Notice that with either choice, the child stays safe, which was the goal. And so the boundaries and the parameters were already set. You can choose to walk next to me, or you can choose to hold my hand. You’re okay with either. So you still have control over him being safe in a parking lot. But all of a sudden, the child has given the power to say, Oh, do I wanna walk or do I want to hold someone’s hand? But they get to decide, and it still keeps them safe, but it reduces the power struggle.

Power differential is probably the most underrecognized and over exaggerated struggle that parents and kids have. I see it all day, every day. Parent wants something. Child wants something else, and they’re going to power struggle over it.

The immediate, easy solution to that is providing choices so that power and control is returned to the child. Kids are faced with very few things over which they have control, and often it’s bathroom habits, eating habits, sleeping habits, obedience and compliance.

That’s about the end of their list, so you can see when you tell me to do something, I’m going to say no, because I’m power struggling with you. But all of a sudden, if it’s do you choose to do your homework? As soon as you get home from school, where do you choose to do it after dinner? Which do you choose?

Homework is still getting done, whereas before, homework might have been a huge fight. Do your homework. I don’t want to. You have to know. I’m gonna go outside and play. No, you can’t go outside and play. I told you to do your homework. You’re not doing anything until your homework’s done. I’m not doing it. I hate homework. That’s how it goes. It escalates, and it just becomes this big power struggle.

But all of a sudden, now when do you choose to do your homework? Is the shift and the child has a measure of control? Well, I would much rather do it right away so that I can go outside and play or I want to go play now, and I want to be able to do my homework after dinner. That would be awesome.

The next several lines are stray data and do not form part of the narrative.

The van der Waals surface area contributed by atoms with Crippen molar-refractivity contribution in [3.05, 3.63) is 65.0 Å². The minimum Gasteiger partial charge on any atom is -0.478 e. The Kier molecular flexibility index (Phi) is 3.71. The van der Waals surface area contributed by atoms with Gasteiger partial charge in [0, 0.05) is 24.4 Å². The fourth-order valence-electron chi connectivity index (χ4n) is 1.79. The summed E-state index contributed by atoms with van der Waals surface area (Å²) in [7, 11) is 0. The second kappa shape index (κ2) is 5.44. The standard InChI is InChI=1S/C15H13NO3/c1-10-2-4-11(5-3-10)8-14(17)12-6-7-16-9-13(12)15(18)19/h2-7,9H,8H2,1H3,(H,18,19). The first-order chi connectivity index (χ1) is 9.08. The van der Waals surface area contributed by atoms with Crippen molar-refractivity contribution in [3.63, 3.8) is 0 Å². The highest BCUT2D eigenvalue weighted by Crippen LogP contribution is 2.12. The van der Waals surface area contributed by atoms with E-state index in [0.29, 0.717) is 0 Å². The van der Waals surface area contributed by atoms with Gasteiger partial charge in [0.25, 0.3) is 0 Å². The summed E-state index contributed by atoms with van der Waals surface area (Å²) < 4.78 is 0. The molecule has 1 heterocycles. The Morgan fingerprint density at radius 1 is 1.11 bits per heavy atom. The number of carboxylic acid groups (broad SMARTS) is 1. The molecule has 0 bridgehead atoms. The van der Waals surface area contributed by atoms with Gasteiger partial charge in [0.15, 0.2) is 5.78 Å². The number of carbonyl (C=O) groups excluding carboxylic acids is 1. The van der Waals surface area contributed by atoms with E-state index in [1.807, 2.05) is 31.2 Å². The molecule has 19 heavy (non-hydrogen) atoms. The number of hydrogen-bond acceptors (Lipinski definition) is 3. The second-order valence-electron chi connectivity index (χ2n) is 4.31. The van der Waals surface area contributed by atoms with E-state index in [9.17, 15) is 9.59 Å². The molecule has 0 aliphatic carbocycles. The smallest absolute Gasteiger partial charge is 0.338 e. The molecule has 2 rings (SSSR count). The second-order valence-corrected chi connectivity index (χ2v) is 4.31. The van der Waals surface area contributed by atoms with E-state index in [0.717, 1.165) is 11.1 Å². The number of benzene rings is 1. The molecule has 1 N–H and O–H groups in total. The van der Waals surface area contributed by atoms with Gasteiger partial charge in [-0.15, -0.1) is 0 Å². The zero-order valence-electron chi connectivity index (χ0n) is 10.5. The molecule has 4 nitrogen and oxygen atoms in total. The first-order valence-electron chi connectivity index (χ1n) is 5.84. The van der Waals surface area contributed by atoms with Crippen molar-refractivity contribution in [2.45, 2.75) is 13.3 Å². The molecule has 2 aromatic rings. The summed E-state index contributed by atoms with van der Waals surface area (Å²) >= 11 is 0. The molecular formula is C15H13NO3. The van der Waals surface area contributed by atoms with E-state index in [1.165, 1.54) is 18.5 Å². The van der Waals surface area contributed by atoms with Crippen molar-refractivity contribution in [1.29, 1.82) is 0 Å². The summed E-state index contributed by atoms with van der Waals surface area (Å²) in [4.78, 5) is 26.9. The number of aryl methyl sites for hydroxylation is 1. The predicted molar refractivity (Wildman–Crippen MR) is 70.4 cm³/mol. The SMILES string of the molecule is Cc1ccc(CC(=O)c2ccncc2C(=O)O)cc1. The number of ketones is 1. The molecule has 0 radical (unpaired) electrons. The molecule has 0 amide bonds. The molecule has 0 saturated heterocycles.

So the power struggle, the power differential and returning power to your kids is a huge source of encouragement. It’s a huge relief in the power struggle that often takes place between adults and kids, so I hope you find that helpful.

Please make sure that you’re giving your Children choices when you’re able to do so. Please make sure that you’re acknowledging what they feel that will also help eliminate that power struggle. But more than anything else recognize that if you’re having struggle with your Children and their behavior, it’s probably rooted in that power and control hungry child that has been birthed out of feeling like they’re powerless a lot of the time.

So easy solution. Give them a little bit more control by giving them choices, and you should see a huge difference.

Thanks so much for watching. Talk to you soon!

Cochran, N., Nordling, W., & Cochran, J. (2010). Child-Centered Play Therapy (1st ed.). Wiley.
VanFleet, R., Sywulak, A. E., & Sniscak, C. C. (2010). Child-centered play therapy. Guilford Press.
Landreth, G. L. (2002). Play therapy: The art of the relationship (2nd ed.). Brunner-Routledge.
Bratton, S. C., Landreth, G. L., Kellam, T., & Blackard, S. R. (2006). Child parent relationship therapy (CPRT) treatment manual: A 10-session filial therapy model for training parents. Routledge/Taylor & Francis Group.
Benedict, Helen. Themes in Play Therapy. Used with permission to Heartland Play Therapy Institute.